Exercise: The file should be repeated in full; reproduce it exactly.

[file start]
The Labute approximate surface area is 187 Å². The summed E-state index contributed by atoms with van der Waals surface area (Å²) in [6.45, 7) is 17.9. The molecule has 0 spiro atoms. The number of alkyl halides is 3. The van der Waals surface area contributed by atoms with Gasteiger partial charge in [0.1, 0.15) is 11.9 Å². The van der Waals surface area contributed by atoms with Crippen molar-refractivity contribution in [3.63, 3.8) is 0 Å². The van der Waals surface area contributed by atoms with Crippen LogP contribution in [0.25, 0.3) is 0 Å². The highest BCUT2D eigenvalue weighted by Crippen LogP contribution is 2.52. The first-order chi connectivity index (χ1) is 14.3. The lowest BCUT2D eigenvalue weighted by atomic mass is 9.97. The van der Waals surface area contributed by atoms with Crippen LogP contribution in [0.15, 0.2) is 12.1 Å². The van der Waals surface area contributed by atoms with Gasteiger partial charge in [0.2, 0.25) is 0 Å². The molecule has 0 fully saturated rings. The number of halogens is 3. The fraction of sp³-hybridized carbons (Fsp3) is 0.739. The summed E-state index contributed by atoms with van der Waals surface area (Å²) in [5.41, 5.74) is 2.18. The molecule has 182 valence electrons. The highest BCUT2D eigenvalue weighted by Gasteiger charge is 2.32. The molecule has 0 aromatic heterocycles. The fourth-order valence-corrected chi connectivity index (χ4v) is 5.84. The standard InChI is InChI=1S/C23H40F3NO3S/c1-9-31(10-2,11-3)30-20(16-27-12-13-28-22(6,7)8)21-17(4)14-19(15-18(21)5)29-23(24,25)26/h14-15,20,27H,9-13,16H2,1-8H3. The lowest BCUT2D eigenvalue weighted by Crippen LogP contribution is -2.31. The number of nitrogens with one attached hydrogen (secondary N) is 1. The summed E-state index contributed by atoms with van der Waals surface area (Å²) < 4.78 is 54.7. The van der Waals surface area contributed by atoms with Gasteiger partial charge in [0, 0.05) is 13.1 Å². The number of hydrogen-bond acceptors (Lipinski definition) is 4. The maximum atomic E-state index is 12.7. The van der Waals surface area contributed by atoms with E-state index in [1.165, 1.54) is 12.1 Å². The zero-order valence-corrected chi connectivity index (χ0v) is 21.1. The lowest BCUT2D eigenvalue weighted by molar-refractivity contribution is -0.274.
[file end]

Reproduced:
The Labute approximate surface area is 187 Å². The summed E-state index contributed by atoms with van der Waals surface area (Å²) in [6.45, 7) is 17.9. The molecule has 0 spiro atoms. The number of alkyl halides is 3. The van der Waals surface area contributed by atoms with Gasteiger partial charge in [0.1, 0.15) is 11.9 Å². The van der Waals surface area contributed by atoms with Crippen molar-refractivity contribution in [3.63, 3.8) is 0 Å². The van der Waals surface area contributed by atoms with Crippen LogP contribution in [0.25, 0.3) is 0 Å². The highest BCUT2D eigenvalue weighted by Crippen LogP contribution is 2.52. The first-order chi connectivity index (χ1) is 14.3. The lowest BCUT2D eigenvalue weighted by atomic mass is 9.97. The van der Waals surface area contributed by atoms with Crippen LogP contribution in [0.15, 0.2) is 12.1 Å². The van der Waals surface area contributed by atoms with Gasteiger partial charge in [0.2, 0.25) is 0 Å². The molecule has 0 fully saturated rings. The number of halogens is 3. The fraction of sp³-hybridized carbons (Fsp3) is 0.739. The summed E-state index contributed by atoms with van der Waals surface area (Å²) in [5.41, 5.74) is 2.18. The molecule has 182 valence electrons. The highest BCUT2D eigenvalue weighted by Gasteiger charge is 2.32. The molecule has 0 aromatic heterocycles. The fourth-order valence-corrected chi connectivity index (χ4v) is 5.84. The standard InChI is InChI=1S/C23H40F3NO3S/c1-9-31(10-2,11-3)30-20(16-27-12-13-28-22(6,7)8)21-17(4)14-19(15-18(21)5)29-23(24,25)26/h14-15,20,27H,9-13,16H2,1-8H3. The lowest BCUT2D eigenvalue weighted by Crippen LogP contribution is -2.31. The number of nitrogens with one attached hydrogen (secondary N) is 1. The summed E-state index contributed by atoms with van der Waals surface area (Å²) < 4.78 is 54.7. The van der Waals surface area contributed by atoms with Gasteiger partial charge in [0, 0.05) is 13.1 Å². The number of hydrogen-bond acceptors (Lipinski definition) is 4. The maximum atomic E-state index is 12.7. The van der Waals surface area contributed by atoms with E-state index in [1.165, 1.54) is 12.1 Å². The zero-order valence-corrected chi connectivity index (χ0v) is 21.1. The lowest BCUT2D eigenvalue weighted by molar-refractivity contribution is -0.274.